He's not being black-and-white.  That would be "fertiliser for everyone" or "fertiliser for no-one".  Hawker just proposes "fertiliser for whoever legitimately needs it".  That's what you're proposing too, except Hawker likes to stop people *before* they suicide bomb a city, not afterwards.

Yes he was. He was saying we must have government regulation of fertilizer sales and concludes that that saves lives, conversely if he says we don't have government regulation he concludes people will die.

It was one or the other. There were no other options on the table. This is an 'either-or' fallacy. Don't conclude that because something "works", that is the only way it can be done, or that it is the correct and just way to do it.

To wit, if we give everybody a lobotomy, and nobody will be violent anymore, therefore we must all get lobotomies to prevent violence; and if nobody is violent, nobody will die. To beat a dead horse deader, getting lobotomies prevents violent death, and is thusly justifiable and is not just if we don't.

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Hawker
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September 23, 2011, 08:58:15 PM
 #786

He's not being black-and-white.  That would be "fertiliser for everyone" or "fertiliser for no-one".  Hawker just proposes "fertiliser for whoever legitimately needs it".  That's what you're proposing too, except Hawker likes to stop people *before* they suicide bomb a city, not afterwards.

Yes he was. He was saying we must have government regulation of fertilizer sales and concludes that that saves lives, conversely if he says we don't have government regulation he concludes people will die.

It was one or the other. There were no other options on the table. This is an 'either-or' fallacy. Don't conclude that because something "works", that is the only way it can be done, or that it is the correct and just way to do it.

To wit, if we give everybody a lobotomy, and nobody will be violent anymore, therefore we must all get lobotomies to prevent violence; and if nobody is violent, nobody will die. To beat a dead horse deader, getting lobotomies prevents violent death, and is thusly justifiable and is not just if we don't.

The regulation simply records who bought the fertiliser.  No farmer loses anything.  The only people disadvantaged are those who want to buy vast amounts of fertiliser for non-agricultural use.  

And empirically we know it saves lives.

AyeYo
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September 23, 2011, 09:02:01 PM
 #787

He's not being black-and-white.  That would be "fertiliser for everyone" or "fertiliser for no-one".  Hawker just proposes "fertiliser for whoever legitimately needs it".  That's what you're proposing too, except Hawker likes to stop people *before* they suicide bomb a city, not afterwards.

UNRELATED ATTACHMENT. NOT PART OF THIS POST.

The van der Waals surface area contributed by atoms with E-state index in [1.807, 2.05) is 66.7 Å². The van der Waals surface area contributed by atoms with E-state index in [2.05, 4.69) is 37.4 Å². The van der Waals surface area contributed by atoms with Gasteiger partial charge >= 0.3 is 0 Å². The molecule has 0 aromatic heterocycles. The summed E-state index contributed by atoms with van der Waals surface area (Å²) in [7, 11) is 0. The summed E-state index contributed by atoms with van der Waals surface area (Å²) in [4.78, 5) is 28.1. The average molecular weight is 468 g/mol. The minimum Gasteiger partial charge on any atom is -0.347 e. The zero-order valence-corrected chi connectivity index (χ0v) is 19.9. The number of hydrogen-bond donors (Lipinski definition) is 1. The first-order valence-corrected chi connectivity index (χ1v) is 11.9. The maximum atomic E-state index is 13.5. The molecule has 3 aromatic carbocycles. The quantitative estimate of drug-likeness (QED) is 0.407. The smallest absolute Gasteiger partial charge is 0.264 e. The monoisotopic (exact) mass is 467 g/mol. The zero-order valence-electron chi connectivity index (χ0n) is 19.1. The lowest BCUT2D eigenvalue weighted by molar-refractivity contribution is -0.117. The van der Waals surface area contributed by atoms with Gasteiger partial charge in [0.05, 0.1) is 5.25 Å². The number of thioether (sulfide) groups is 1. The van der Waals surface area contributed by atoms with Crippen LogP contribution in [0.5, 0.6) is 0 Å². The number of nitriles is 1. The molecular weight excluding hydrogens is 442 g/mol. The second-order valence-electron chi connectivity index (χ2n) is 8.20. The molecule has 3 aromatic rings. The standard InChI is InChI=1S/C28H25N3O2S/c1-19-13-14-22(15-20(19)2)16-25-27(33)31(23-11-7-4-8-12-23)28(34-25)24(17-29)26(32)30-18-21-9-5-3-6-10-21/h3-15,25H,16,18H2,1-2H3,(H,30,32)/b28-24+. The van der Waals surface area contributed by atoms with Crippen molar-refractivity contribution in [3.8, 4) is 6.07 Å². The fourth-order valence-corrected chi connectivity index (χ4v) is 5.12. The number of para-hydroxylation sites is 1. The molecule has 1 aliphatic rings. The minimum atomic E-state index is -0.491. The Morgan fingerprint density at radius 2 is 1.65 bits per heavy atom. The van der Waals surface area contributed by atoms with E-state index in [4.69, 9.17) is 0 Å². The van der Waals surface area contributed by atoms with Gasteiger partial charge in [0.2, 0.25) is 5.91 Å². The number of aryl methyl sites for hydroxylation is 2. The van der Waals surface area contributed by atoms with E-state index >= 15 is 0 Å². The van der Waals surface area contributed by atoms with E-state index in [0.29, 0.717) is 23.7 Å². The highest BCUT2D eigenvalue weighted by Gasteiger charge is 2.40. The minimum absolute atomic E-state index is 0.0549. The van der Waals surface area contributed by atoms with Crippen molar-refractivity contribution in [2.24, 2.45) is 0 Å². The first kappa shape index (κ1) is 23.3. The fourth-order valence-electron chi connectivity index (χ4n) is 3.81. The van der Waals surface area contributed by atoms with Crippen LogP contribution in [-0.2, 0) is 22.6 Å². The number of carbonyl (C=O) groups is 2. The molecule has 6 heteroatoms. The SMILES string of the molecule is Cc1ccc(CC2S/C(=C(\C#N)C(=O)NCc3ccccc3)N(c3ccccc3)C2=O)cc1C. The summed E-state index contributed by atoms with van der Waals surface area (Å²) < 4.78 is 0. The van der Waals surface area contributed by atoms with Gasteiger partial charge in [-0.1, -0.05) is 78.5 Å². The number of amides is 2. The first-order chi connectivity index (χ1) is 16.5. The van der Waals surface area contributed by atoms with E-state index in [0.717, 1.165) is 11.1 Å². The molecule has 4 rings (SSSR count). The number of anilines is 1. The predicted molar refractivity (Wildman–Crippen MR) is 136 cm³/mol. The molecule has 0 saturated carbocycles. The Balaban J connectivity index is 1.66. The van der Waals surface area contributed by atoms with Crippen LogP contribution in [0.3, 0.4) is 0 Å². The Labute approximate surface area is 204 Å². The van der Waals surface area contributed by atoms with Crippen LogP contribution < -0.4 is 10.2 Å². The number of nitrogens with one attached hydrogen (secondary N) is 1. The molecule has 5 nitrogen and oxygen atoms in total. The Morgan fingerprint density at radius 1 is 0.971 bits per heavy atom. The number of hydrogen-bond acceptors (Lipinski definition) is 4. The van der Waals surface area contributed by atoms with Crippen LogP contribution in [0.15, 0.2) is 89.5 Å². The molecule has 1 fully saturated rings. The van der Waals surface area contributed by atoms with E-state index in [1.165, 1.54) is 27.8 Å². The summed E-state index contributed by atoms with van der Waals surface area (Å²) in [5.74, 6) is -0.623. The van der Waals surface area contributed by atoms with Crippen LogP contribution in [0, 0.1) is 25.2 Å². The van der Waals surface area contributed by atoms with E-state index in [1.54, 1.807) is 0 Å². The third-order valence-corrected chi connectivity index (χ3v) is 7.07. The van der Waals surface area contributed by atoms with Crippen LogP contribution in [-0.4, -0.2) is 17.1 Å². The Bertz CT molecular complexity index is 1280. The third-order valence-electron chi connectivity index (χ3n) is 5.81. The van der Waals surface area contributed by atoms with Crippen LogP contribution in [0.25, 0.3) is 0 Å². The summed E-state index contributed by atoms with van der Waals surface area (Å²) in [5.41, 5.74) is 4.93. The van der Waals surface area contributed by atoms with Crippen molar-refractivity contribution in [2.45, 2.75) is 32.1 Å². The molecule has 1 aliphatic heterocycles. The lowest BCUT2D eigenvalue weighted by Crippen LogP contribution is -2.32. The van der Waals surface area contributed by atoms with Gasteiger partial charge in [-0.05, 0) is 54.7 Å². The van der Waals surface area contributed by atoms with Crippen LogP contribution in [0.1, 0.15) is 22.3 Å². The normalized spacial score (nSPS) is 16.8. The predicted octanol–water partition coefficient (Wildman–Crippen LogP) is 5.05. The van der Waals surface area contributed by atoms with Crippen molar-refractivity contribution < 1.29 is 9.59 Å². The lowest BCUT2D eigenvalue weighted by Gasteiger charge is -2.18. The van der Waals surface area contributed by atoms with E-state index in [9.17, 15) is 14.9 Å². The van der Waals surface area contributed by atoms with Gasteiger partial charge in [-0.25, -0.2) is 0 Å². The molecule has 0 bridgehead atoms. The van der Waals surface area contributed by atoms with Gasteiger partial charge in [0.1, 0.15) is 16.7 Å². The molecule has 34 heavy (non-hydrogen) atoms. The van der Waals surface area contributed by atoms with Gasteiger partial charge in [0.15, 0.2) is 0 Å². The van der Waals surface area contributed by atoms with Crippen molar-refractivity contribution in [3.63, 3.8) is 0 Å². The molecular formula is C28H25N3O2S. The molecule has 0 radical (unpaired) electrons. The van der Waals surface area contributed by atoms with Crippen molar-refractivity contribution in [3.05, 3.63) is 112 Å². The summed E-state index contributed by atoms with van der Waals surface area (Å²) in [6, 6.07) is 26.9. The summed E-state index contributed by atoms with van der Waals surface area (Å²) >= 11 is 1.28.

Yes he was. He was saying we must have government regulation of fertilizer sales and concludes that that saves lives, conversely if he says we don't have government regulation he concludes people will die.

It was one or the other. There were no other options on the table. This is an 'either-or' fallacy. Don't conclude that because something "works", that is the only way it can be done, or that it is the correct and just way to do it.

To wit, if we give everybody a lobotomy, and nobody will be violent anymore, therefore we must all get lobotomies to prevent violence; and if nobody is violent, nobody will die. To beat a dead horse deader, getting lobotomies prevents violent death, and is thusly justifiable and is not just if we don't.



I take it you aren't familiar with basic cost/benefit analysis.

Enjoying the dose of reality or getting a laugh out of my posts? Feel free to toss me a penny or two, everyone else seems to be doing it! 1Kn8NqvbCC83zpvBsKMtu4sjso5PjrQEu1
Rassah
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September 23, 2011, 09:02:56 PM
 #788

The regulation simply records who bought the fertiliser.  No farmer loses anything.  The only people disadvantaged are those who want to buy vast amounts of fertiliser for non-agricultural use.  

Can you imagine how such recordation could be applied and enforced entirely in the private sector?

FredericBastiat
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September 23, 2011, 09:04:24 PM
 #789

The regulation simply records who bought the fertiliser.  No farmer loses anything.  The only people disadvantaged are those who want to buy vast amounts of fertiliser for non-agricultural use.  

And empirically we know it saves lives.

I can empirically show that lobotomies saves lives too. Government regulation is forced coercion. Law is force legalized. The farmer is subsequently diminished in his rights. If the farmer relents, he can be fined and imprisoned. That is a disadvantage.

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Hawker
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September 23, 2011, 09:05:39 PM
 #790

The regulation simply records who bought the fertiliser.  No farmer loses anything.  The only people disadvantaged are those who want to buy vast amounts of fertiliser for non-agricultural use.  

Can you imagine how such recordation could be applied and enforced entirely in the private sector?

Um, fertiliser is in the private sector.  The role of the state if to make it compulsory.  

Rassah
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September 23, 2011, 09:10:24 PM
 #791

The regulation simply records who bought the fertiliser.  No farmer loses anything.  The only people disadvantaged are those who want to buy vast amounts of fertiliser for non-agricultural use.  

Can you imagine how such recordation could be applied and enforced entirely in the private sector?

Um, fertiliser is in the private sector.  The role of the state if to make it compulsory.  

*sigh*
Can you imagine how such recordation and regulation of who buys fertilizen can be applied and enforced using only private sector companies, security, and regulators, without a central taxpayer-supported government?

Hawker
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September 23, 2011, 09:12:56 PM